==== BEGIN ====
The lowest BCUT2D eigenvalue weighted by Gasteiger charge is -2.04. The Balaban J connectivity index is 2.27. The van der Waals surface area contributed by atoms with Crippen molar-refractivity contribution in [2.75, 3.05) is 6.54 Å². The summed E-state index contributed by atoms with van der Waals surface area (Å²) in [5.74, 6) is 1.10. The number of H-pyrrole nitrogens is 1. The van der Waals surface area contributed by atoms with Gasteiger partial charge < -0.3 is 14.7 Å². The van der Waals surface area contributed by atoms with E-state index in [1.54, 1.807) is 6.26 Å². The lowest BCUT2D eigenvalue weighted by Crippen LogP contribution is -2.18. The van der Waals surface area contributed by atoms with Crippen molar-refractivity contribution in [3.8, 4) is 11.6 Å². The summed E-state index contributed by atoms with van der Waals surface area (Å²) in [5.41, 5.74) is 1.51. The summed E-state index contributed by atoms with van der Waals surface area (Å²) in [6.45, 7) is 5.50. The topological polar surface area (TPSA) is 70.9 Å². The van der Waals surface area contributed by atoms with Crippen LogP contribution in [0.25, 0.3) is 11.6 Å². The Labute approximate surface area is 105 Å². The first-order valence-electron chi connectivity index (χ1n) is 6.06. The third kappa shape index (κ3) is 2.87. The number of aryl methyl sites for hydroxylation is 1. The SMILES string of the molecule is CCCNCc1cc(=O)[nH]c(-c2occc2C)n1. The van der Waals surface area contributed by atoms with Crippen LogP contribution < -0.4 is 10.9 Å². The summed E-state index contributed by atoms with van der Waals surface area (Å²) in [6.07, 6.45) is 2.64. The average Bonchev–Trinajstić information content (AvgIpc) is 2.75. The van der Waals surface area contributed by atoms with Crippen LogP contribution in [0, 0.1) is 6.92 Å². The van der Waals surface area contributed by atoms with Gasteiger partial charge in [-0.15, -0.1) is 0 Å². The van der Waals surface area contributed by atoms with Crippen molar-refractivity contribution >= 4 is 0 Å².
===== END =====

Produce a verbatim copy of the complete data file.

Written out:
The lowest BCUT2D eigenvalue weighted by Gasteiger charge is -2.04. The Balaban J connectivity index is 2.27. The van der Waals surface area contributed by atoms with Crippen molar-refractivity contribution in [2.75, 3.05) is 6.54 Å². The summed E-state index contributed by atoms with van der Waals surface area (Å²) in [5.74, 6) is 1.10. The number of H-pyrrole nitrogens is 1. The van der Waals surface area contributed by atoms with Gasteiger partial charge < -0.3 is 14.7 Å². The van der Waals surface area contributed by atoms with E-state index in [1.54, 1.807) is 6.26 Å². The lowest BCUT2D eigenvalue weighted by Crippen LogP contribution is -2.18. The van der Waals surface area contributed by atoms with Crippen molar-refractivity contribution in [3.8, 4) is 11.6 Å². The summed E-state index contributed by atoms with van der Waals surface area (Å²) in [5.41, 5.74) is 1.51. The summed E-state index contributed by atoms with van der Waals surface area (Å²) in [6.45, 7) is 5.50. The topological polar surface area (TPSA) is 70.9 Å². The van der Waals surface area contributed by atoms with Crippen LogP contribution in [0.25, 0.3) is 11.6 Å². The Labute approximate surface area is 105 Å². The first-order valence-electron chi connectivity index (χ1n) is 6.06. The third kappa shape index (κ3) is 2.87. The number of aryl methyl sites for hydroxylation is 1. The SMILES string of the molecule is CCCNCc1cc(=O)[nH]c(-c2occc2C)n1. The van der Waals surface area contributed by atoms with Crippen LogP contribution < -0.4 is 10.9 Å². The summed E-state index contributed by atoms with van der Waals surface area (Å²) in [6.07, 6.45) is 2.64. The average Bonchev–Trinajstić information content (AvgIpc) is 2.75. The van der Waals surface area contributed by atoms with Crippen LogP contribution in [0, 0.1) is 6.92 Å². The van der Waals surface area contributed by atoms with Gasteiger partial charge in [-0.15, -0.1) is 0 Å². The van der Waals surface area contributed by atoms with Crippen molar-refractivity contribution >= 4 is 0 Å².